@indianwomenblog @AWNKabul There is still a need for strategies, approaches and way to address the immediate and long term needs of women in our region. Every country in #SouthAisa has their own unique experiences that we can exchange, learn and implement in our countries. #CrossBorderDialogues
On bringing South Asian women together
@indianwomenblog @AWNKabul We need to engage more, interact with each other, expand our contacts and networks. We need to use our experience but also our expertise in different fields. We need lobby for common calls for women in #SouthAsia. #CrossBorderDialogues
On women’s misrepresentation by men
@indianwomenblog #Afghanwomen are advocating for their meaningful engagement daily where they still intimidation, discrimination and even harassment at times. How the same #men who see them as second citizen, will actually represent them meaningfully? #CrossBorderDialogues
@indianwomenblog Also they are half of the population. Even thinking that #women can sit back and #men can represent them is discrimination. Our Constitution has given us equal participation rights, we have our assessments, analysis and solutions for women & people. We must speak for ourselves.
On mobilising women across Afghanistan to make them active participants in policy making
@indianwomenblog Women are mobilized to some extent across the country however their are security and cultural restrictions that has made outreach impossible to the villages.Centrally based women are trying to expand their contacts and networks and so far it is working well. #CrossBorderDialogues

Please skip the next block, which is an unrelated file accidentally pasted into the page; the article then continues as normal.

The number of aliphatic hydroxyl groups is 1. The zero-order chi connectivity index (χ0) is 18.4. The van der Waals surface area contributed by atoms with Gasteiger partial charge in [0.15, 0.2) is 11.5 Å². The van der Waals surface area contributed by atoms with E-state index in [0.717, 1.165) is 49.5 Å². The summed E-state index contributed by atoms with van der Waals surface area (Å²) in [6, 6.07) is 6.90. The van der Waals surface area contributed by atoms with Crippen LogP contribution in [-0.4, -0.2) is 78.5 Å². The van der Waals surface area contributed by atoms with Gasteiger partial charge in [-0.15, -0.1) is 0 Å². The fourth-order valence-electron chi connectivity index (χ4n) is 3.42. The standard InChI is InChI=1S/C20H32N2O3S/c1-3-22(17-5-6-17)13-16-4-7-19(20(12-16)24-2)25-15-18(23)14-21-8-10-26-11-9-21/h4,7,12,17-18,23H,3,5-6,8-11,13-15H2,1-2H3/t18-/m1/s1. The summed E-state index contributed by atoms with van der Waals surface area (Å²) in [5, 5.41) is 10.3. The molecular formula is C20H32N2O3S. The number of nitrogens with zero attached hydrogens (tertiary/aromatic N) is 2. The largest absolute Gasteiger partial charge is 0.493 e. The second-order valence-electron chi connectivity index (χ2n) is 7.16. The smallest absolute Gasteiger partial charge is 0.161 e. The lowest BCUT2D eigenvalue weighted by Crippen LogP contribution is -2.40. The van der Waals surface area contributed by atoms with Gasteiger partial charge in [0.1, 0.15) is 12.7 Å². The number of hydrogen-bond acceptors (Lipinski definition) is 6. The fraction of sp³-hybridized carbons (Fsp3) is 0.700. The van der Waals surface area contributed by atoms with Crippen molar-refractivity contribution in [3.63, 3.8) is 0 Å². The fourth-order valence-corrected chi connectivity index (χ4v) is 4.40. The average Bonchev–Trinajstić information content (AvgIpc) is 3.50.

@indianwomenblog However reaching out to 50% of population is not easy especially when there are restrictions. Where possible social media has played a good rule in connecting with women.For examples through my facebook/twitter I am to engage with many women who (ofcourse) have access only.
@indianwomenblog Finally until and unless women are not involved meaningfully, they are not consulted in an inclusive manner & they are giving symbolic representation, they will not be able to shape policies and address their demands. #CrossBorderDialogues
On her message to the South Asian women’s community
@indianwomenblog My message is: Let us continuou the fight, let us stand with each other and let’s be each other’s voices. Together, we are stronger, louder and more impactful. Thank you @indianwomenblog for the opportunity. #CrossBorderDialogues
Owing to the diverse albeit rich cultural backdrop of the region, South Asian geopolitics remains unique in its own way. The culture, the religion, and the confusing international narratives have all amalgamated together to give birth to a politics unlike any other in South Asia.
While the social and political movements in the West might inspire us, we need a system of our own to incorporate them as per our surroundings. Our triggers are different, our catalysts are different, our methods are different, and therefore it becomes imperative that our understanding of it must be different too. We cannot see ourselves from the lens of the outsider like a narrative developed with only half-hearted efforts.
IWB recognises that the need right now is to take charge of the situation and facilitate a dialogue among women representatives from South Asian nations like Afghanistan, Pakistan, Bangladesh, China, and Sri Lanka.
We have thus initiated a series of Twitter chats with women representatives from the South Asian countries mentioned above.